There are no words to describe what it’s like to look into the eyes of someone who cannot provide enough food for their family. They’ve exhausted all of their own resources, forcing them to turn to strangers for assistance. The things we often take for granted, like food, clothing, and shelter, hold so much value in those moments. Many of us are able to take a trip to the grocery store on a whim and leave with a cart full of groceries. What if you were out of milk and bread but knew that not only could you not afford to purchase more, but you also didn’t have to transportation to get there? Our society prefers to focus on the lives of those who live in luxury while ignoring the 1 in 6 Americans who cannot even imagine such a life. It's increasingly common to focus on the material things we don't have than to be thankful for the things we do.
We’ve all seen the TV commercials of hungry men, women, and children in foreign countries. When we talk about hunger, that’s often the image that comes to mind. We don’t think about the 43,000 people in our own local community, that’s over 20 percent of the population of Fort Smith, AR, for whom access to an adequate food supply is uncertain. Most Americans can’t imagine struggling with hunger day today, not because we don’t come into contact with these people, but because we don’t pay attention. I realize that not everyone shares the same views concerning charitable giving and social services; however, I do believe that many people would be willing to help their neighbors if they paused long enough to truly see their hardships.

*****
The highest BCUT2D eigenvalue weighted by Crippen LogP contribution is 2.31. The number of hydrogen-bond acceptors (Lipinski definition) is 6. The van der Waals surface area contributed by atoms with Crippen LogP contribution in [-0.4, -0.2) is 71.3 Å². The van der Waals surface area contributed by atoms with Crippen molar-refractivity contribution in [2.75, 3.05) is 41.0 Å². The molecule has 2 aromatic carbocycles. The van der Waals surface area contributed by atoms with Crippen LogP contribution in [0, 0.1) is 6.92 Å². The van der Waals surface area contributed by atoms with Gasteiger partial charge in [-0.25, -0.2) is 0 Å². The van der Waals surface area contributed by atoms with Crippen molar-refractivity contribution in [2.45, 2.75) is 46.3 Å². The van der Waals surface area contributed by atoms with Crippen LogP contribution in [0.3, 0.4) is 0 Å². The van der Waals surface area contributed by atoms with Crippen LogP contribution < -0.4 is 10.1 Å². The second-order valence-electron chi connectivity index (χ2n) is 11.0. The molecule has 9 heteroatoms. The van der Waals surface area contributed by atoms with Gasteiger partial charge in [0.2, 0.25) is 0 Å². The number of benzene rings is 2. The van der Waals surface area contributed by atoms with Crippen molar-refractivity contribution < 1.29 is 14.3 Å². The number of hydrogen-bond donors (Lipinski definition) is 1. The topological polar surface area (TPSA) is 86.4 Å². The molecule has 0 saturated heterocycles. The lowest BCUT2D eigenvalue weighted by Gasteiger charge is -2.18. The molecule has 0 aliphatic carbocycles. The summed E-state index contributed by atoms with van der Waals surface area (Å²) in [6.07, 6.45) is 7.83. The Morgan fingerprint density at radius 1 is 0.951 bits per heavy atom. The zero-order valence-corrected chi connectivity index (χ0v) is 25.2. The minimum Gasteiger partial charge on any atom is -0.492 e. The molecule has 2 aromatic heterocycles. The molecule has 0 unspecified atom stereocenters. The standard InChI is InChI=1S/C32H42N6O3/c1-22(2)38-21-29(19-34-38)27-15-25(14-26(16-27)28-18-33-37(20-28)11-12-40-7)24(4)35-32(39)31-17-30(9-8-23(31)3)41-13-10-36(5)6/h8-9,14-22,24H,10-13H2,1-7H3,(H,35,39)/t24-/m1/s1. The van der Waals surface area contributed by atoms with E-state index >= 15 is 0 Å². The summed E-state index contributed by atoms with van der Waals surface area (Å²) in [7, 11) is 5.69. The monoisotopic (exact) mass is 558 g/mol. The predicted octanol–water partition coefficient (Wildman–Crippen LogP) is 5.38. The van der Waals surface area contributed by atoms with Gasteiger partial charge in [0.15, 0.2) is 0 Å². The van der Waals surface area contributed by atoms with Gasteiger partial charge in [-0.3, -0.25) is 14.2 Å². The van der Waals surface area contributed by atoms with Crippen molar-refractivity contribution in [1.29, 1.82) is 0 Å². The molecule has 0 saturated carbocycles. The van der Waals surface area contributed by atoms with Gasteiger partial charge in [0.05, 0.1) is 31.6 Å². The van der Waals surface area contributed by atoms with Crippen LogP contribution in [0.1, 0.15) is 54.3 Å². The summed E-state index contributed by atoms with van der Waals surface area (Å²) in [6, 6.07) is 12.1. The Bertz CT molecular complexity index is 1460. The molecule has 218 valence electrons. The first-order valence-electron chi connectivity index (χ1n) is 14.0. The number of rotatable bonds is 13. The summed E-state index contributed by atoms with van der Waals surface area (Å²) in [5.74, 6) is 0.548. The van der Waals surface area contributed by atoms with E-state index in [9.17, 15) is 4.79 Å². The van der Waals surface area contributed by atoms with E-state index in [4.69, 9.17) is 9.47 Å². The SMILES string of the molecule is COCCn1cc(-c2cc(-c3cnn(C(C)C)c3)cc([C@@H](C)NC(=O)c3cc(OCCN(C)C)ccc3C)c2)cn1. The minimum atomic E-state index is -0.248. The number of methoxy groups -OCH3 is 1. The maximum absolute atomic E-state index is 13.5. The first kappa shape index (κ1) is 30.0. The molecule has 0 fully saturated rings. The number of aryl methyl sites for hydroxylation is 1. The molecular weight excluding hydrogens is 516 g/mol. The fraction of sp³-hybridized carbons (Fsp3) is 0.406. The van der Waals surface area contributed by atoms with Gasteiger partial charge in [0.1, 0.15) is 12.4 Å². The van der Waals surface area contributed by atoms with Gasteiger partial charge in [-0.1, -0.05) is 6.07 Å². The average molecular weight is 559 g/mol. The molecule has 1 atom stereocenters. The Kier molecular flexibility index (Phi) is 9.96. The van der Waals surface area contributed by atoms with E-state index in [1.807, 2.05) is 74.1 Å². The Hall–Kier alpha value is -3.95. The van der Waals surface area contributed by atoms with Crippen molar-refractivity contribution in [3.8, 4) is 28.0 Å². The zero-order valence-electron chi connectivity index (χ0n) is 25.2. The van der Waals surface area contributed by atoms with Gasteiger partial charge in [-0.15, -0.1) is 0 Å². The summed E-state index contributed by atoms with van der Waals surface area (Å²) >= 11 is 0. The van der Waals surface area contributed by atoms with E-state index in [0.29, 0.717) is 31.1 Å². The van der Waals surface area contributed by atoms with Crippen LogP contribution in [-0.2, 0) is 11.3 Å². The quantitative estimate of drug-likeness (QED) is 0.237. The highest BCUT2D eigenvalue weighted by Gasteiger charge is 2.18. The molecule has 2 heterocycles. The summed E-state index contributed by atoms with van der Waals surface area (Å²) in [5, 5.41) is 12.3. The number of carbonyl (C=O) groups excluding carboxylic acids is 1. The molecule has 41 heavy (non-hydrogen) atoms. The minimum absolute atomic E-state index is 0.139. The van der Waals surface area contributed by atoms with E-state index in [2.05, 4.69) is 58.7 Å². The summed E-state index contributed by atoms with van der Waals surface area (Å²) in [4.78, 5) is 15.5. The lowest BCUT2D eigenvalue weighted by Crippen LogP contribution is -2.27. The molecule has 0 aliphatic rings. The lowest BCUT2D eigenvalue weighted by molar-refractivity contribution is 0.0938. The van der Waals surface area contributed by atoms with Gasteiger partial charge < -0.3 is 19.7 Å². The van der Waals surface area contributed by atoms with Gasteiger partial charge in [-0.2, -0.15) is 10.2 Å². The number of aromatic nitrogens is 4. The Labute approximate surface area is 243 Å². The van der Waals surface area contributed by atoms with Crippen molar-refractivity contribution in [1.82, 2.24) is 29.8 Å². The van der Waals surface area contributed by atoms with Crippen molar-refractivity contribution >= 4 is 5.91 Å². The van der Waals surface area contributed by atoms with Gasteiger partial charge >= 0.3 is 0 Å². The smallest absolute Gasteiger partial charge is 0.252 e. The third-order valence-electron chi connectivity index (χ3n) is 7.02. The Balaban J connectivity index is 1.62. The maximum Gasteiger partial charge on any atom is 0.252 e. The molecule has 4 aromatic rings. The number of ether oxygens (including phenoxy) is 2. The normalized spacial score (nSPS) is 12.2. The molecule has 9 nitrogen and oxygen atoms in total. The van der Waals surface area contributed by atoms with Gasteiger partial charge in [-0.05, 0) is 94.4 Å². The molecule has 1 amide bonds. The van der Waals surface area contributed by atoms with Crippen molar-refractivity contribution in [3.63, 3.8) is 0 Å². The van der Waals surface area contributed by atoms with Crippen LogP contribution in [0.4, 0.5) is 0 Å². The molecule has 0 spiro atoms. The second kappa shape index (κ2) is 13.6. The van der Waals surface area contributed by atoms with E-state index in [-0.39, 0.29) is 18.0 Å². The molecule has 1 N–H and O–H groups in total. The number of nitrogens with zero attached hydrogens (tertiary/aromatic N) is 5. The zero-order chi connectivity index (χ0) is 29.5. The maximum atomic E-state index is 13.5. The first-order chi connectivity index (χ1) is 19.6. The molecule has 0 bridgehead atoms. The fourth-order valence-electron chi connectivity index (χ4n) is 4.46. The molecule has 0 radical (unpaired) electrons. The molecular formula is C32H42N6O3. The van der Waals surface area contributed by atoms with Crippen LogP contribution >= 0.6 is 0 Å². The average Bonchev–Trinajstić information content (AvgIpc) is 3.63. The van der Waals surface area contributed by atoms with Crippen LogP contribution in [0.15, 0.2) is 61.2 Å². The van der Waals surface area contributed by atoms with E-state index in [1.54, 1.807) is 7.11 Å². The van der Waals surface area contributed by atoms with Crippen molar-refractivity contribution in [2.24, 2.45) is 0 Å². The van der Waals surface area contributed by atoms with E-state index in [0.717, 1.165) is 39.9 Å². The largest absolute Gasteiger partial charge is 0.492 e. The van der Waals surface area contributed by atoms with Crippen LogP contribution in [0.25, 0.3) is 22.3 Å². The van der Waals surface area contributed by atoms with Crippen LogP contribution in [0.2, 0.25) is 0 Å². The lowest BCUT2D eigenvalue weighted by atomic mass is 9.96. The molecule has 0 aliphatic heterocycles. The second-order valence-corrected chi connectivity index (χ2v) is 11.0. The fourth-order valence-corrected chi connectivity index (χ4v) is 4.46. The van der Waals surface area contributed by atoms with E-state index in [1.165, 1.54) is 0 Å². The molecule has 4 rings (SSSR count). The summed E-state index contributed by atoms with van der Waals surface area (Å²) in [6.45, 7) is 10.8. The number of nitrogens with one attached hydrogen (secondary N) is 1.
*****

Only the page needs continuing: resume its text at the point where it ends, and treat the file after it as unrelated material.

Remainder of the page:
It’s heartbreaking to listen to a mom talk about not being able to nourish her growing children. As a mother, I cannot even fathom the heartache she must feel when her children ask for food and she cannot provide it for them. Every morning without fail, my little ones wake up at the crack of dawn asking for their milk and breakfast. They don’t even give it a second thought. They know we have milk and food in our refrigerator at any given moment. However, that may not always be the case for us or anyone else. What if parents suddenly lose their jobs and have to choose between paying their mortgage and their electric bill? What if a member of your family becomes suddenly ill, and the medical bills are too much of a financial burden to carry? It’s in those unexpected moments in life, that many people come to depend upon the generosity of their communities to take care of their families.
This November, we challenge everyone, including ourselves, to stop and take note of the people in need around us. As we’re planning our grand Thanksgiving feasts, please recognize those who are not able to celebrate this holiday. Step out of your comfort zone and let someone share their story with you this month. If you observe someone in line at the grocery store who comes up short, offer to help them out if you’re able. If you see a homeless person in need of food and shelter, direct him or her to the nearest shelter, soup kitchen, or food pantry. While these gestures may seem insignificant to you, they could tremendously impact another person's life. And, our observations might just open our eyes to all we have to be thankful for and our hearts to the joy that comes from giving.
Visit www.perdiems.org for more ideas on how to get involved in helping hungry families in your community.